+AA
Fr
McMasterLogo_New-2017-300x165
Back
Evidence Summary

What is an Evidence Summary?

Key messages from scientific research that's ready to be acted on

Got It, Hide this
  • Rating:

Step counters help reduce sedentary (sitting) time

Qui S, Cai X, Ju C, et al. Step counter use and sedentary time in adults: A meta-analysis Medicine. 2015;94:e1412.

Review question

Do step counters help reduce sedentary time among adults?

Background

Sedentary time (time spent sitting or lying down) increases risk of obesity, diabetes, cardiovascular disease, and cancer. Adults spend more than half the time they are awake sedentary, this includes even those who meet physical activity recommendations  of at least 150min/wk of moderate-to-vigorous activity.

Step counters such as pedometers and accelerometers have been promoted as a way to reduce sedentary time. However, their effectiveness is controversial – some studies report they make a big difference while others show little to no effect. Previous evidence shows that having a step goal (e.g. 10,000 steps per day) increases physical activity among step counter users but it is not known if this also reduces sedentary time.

How the review was done

This is a systematic review and meta-analysis of 15 randomized controlled trials (RCTs) published between 2008 and 2014. The studies included over 3200 participants, most of whom were overweight or obese, and physically inactive or sedentary. Half of the participants used step counters (pedometers or accelerometers) for at least 8 weeks (max was 48 weeks). Change in their sedentary time before and after the study was measured using questionnaires and/or step counters and compared to control groups who received the usual care, maintained their lifestyle, or took part in other programs not focused on physical activity or sedentary behaviour.

What the researchers found

Step counters helped to reduce sedentary time by a small but significant amount compared to the control group (-23min/day in sedentary time). People who set a step goal were even more likely to reduce their sedentary time. The authors also found that change in sedentary time was not related to age, body mass index (measurement of overweight/obesity), and amount of sedentary time or number of daily steps before using the step counters.

Conclusion

Step counters help to lower sedentary time by a small amount.  Setting step goals helps to lower sedentary time even more.  Future research is needed to measure the health benefits of reducing sedentary time.

 




Glossary

Control group
A group that receives either no treatment or a standard treatment.
Meta-analysis
Advanced statistical methods contrasting and combining results from different studies.
Randomized controlled trials
Studies where people are assigned to one of the treatments purely by chance.
Systematic review
A comprehensive evaluation of the available research evidence on a particular topic.
Vascular
The body's network of blood vessels. It includes the arteries, veins, and capillaries that carry blood to and from the heart.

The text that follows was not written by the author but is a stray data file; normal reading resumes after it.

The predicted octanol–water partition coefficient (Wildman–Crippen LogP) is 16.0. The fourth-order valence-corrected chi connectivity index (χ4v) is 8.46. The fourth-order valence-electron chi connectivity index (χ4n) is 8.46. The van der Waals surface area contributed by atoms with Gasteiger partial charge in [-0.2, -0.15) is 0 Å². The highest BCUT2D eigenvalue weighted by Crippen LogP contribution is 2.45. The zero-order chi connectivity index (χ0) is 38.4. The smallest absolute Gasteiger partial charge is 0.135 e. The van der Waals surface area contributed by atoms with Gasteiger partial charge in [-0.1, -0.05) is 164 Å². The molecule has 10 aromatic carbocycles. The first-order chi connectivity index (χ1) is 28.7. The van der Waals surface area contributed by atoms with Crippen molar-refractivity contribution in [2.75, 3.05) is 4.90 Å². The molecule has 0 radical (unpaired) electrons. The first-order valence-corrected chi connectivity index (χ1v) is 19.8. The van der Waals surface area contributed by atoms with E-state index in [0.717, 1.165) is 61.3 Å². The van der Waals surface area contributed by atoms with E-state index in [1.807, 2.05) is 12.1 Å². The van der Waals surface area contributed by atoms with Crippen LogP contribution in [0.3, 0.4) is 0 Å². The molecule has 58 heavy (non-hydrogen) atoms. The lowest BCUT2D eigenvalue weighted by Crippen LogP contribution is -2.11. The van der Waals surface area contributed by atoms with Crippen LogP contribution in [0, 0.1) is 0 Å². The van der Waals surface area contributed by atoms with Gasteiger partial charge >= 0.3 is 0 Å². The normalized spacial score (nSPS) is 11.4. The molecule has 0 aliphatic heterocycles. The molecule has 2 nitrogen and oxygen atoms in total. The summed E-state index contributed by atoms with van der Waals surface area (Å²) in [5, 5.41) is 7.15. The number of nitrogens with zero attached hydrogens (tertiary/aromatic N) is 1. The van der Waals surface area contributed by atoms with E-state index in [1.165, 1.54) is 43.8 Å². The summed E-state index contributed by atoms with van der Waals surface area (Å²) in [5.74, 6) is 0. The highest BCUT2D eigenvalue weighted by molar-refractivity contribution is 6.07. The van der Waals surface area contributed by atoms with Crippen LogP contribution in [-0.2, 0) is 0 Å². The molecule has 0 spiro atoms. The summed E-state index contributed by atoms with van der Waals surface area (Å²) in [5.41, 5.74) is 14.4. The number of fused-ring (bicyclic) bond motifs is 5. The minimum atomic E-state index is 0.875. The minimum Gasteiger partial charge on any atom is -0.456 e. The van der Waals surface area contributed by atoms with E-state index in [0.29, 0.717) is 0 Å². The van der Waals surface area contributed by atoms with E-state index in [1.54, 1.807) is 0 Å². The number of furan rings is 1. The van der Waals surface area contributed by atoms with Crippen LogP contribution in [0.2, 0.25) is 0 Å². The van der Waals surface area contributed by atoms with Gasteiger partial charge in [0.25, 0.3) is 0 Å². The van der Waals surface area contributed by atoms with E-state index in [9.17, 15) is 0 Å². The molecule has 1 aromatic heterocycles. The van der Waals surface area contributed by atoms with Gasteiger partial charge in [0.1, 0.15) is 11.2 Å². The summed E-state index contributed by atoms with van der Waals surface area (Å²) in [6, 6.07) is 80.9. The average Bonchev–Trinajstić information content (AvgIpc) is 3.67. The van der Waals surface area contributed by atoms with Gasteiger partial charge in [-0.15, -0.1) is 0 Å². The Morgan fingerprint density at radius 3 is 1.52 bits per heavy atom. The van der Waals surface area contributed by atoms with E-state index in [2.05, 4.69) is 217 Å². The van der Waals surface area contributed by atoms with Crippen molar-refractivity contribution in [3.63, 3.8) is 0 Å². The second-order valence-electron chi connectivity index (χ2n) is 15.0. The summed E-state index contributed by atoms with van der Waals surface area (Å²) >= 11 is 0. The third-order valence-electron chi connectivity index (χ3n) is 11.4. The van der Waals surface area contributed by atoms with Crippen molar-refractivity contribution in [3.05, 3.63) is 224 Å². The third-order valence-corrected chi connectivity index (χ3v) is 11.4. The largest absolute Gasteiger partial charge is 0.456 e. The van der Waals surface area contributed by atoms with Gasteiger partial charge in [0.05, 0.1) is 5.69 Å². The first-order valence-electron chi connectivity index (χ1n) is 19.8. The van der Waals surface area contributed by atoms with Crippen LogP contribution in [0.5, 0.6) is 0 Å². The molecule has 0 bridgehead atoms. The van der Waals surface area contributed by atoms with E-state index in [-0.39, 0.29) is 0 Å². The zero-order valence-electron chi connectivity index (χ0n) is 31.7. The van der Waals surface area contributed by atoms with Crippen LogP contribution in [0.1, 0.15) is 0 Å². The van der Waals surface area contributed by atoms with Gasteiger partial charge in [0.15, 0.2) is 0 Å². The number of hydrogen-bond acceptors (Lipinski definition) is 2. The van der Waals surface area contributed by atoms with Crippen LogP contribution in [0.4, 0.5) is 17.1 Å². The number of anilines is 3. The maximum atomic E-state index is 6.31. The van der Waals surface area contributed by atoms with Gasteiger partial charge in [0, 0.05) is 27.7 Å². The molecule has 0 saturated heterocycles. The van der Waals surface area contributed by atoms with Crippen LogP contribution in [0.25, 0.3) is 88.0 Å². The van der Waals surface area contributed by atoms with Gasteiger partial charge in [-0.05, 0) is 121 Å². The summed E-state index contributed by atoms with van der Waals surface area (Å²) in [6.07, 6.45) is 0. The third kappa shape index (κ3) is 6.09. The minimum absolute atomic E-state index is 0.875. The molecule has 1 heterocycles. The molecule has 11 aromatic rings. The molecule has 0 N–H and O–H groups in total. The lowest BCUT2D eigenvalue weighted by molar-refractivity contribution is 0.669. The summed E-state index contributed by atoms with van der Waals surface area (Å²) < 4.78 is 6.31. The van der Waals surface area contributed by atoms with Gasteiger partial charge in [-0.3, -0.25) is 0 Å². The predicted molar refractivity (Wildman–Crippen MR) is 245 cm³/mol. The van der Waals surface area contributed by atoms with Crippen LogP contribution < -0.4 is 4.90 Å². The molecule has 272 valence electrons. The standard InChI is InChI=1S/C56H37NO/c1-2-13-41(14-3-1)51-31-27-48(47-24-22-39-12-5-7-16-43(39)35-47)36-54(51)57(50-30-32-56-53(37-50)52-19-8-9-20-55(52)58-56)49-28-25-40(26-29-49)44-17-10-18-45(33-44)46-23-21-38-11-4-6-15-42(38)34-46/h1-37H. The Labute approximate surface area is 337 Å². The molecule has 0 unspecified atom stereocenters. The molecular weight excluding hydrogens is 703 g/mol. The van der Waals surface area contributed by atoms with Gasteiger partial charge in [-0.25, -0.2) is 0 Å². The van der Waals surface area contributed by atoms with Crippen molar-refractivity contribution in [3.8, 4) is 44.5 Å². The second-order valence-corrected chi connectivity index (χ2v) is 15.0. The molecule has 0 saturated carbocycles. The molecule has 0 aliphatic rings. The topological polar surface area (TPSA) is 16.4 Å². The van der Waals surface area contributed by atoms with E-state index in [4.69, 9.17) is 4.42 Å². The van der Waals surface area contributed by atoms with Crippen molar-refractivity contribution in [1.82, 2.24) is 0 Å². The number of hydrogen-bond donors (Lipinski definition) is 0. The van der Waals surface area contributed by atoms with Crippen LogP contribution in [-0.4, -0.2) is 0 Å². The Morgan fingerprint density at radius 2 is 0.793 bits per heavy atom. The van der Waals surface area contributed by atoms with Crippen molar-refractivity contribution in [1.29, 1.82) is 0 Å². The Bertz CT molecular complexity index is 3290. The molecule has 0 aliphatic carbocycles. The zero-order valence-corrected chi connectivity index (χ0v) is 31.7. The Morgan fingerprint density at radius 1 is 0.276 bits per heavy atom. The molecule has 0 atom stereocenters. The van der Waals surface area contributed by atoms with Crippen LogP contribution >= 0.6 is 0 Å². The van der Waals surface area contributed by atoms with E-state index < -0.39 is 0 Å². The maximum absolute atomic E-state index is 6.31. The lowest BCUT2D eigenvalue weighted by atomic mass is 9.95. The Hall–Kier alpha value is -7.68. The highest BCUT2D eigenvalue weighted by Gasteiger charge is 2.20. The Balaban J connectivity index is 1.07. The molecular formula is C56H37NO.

Related Web Resources

  • Peripheral Arterial Disease and Exercise

    Health Link B.C.
    Being physically active can help in the management and prevention of Peripheral Arterial Disease (PAD). Supervised, facility-based specialized exercise programs may potentially help relieve leg pain and improve walking ability in people with PAD. Unsupervised, structured home-based exercise programs are also an option. Consult with your health care provider prior to initiating any type of exercise program.
  • Patient education: Pelvic floor muscle exercises (Beyond the Basics)

    UpToDate - patient information
    Pelvic floor muscles work to support the organs in the pelvis, such as the bladder and rectum. When these muscles are weakened—naturally through age, an injury, or some other contributing factor—it can result in urinary and fecal incontinence and pelvic organ prolapse. Pelvic floor exercises (i.e. Kegel exercises) can help to enhance the strength of these muscles and improve symptoms.
  • After a stroke: Does fitness training improve health and mobility?

    Informed Health Online
    Fitness training after a stroke can improve physical fitness and mobility, but can require a lot of effort and motivation. Examples of fitness training include Nordic walking, treadmills, or exercise bikes.
DISCLAIMER These summaries are provided for informational purposes only. They are not a substitute for advice from your own health care professional. The summaries may be reproduced for not-for-profit educational purposes only. Any other uses must be approved by the McMaster Optimal Aging Portal (info@mcmasteroptimalaging.org).

Register for free access to all Professional content

Register
Want the latest in aging research? Sign up for our email alerts.
Subscribe

Support for the Portal is largely provided by the Labarge Optimal Aging Initiative. AGE-WELL is a contributing partner. Help us to continue to provide direct and easy access to evidence-based information on health and social conditions to help you stay healthy, active and engaged as you grow older. Donate Today.

© 2012 - 2020 McMaster University | 1280 Main Street West | Hamilton, Ontario L8S4L8 | +1 905-525-9140 | Terms Of Use